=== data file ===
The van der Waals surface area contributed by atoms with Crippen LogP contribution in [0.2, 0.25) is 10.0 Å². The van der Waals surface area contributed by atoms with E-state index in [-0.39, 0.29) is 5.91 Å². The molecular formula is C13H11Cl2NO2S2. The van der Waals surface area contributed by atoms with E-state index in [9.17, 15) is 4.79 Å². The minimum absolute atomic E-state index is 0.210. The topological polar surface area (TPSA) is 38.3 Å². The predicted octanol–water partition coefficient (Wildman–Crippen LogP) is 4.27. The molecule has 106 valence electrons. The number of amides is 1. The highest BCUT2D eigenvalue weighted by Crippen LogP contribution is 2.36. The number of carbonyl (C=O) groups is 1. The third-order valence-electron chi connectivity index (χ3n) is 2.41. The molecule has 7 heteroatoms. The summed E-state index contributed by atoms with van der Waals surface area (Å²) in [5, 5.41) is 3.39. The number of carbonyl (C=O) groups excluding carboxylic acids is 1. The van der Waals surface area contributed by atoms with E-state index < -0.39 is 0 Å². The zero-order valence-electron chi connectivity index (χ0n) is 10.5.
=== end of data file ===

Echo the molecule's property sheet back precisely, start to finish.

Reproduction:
The van der Waals surface area contributed by atoms with Crippen LogP contribution in [0.2, 0.25) is 10.0 Å². The van der Waals surface area contributed by atoms with E-state index in [-0.39, 0.29) is 5.91 Å². The molecular formula is C13H11Cl2NO2S2. The van der Waals surface area contributed by atoms with E-state index in [9.17, 15) is 4.79 Å². The minimum absolute atomic E-state index is 0.210. The topological polar surface area (TPSA) is 38.3 Å². The predicted octanol–water partition coefficient (Wildman–Crippen LogP) is 4.27. The molecule has 106 valence electrons. The number of amides is 1. The highest BCUT2D eigenvalue weighted by Crippen LogP contribution is 2.36. The number of carbonyl (C=O) groups is 1. The third-order valence-electron chi connectivity index (χ3n) is 2.41. The molecule has 7 heteroatoms. The summed E-state index contributed by atoms with van der Waals surface area (Å²) in [5, 5.41) is 3.39. The number of carbonyl (C=O) groups excluding carboxylic acids is 1. The van der Waals surface area contributed by atoms with E-state index < -0.39 is 0 Å². The zero-order valence-electron chi connectivity index (χ0n) is 10.5.